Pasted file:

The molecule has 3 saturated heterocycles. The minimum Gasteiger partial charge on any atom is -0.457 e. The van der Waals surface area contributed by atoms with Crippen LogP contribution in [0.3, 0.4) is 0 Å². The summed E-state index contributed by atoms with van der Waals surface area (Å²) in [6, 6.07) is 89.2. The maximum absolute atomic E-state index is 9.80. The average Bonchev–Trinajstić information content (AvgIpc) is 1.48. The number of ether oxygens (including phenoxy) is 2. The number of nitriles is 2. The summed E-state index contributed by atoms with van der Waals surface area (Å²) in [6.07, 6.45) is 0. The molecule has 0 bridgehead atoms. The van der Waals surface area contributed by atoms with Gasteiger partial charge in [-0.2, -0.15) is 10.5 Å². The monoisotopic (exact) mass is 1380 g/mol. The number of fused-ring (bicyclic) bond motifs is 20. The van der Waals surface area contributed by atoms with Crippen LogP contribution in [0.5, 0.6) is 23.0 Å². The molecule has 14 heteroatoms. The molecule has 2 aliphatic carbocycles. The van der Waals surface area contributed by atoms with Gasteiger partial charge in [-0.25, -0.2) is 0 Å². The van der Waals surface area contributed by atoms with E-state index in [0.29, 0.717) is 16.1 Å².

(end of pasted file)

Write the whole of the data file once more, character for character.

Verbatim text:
The molecule has 3 saturated heterocycles. The minimum Gasteiger partial charge on any atom is -0.457 e. The van der Waals surface area contributed by atoms with Crippen LogP contribution in [0.3, 0.4) is 0 Å². The summed E-state index contributed by atoms with van der Waals surface area (Å²) in [6, 6.07) is 89.2. The maximum absolute atomic E-state index is 9.80. The average Bonchev–Trinajstić information content (AvgIpc) is 1.48. The number of ether oxygens (including phenoxy) is 2. The number of nitriles is 2. The summed E-state index contributed by atoms with van der Waals surface area (Å²) in [6.07, 6.45) is 0. The molecule has 0 bridgehead atoms. The van der Waals surface area contributed by atoms with Gasteiger partial charge in [-0.2, -0.15) is 10.5 Å². The monoisotopic (exact) mass is 1380 g/mol. The number of fused-ring (bicyclic) bond motifs is 20. The van der Waals surface area contributed by atoms with Crippen LogP contribution in [0.5, 0.6) is 23.0 Å². The molecule has 14 heteroatoms. The molecule has 2 aliphatic carbocycles. The van der Waals surface area contributed by atoms with Gasteiger partial charge in [-0.25, -0.2) is 0 Å². The van der Waals surface area contributed by atoms with E-state index in [0.29, 0.717) is 16.1 Å².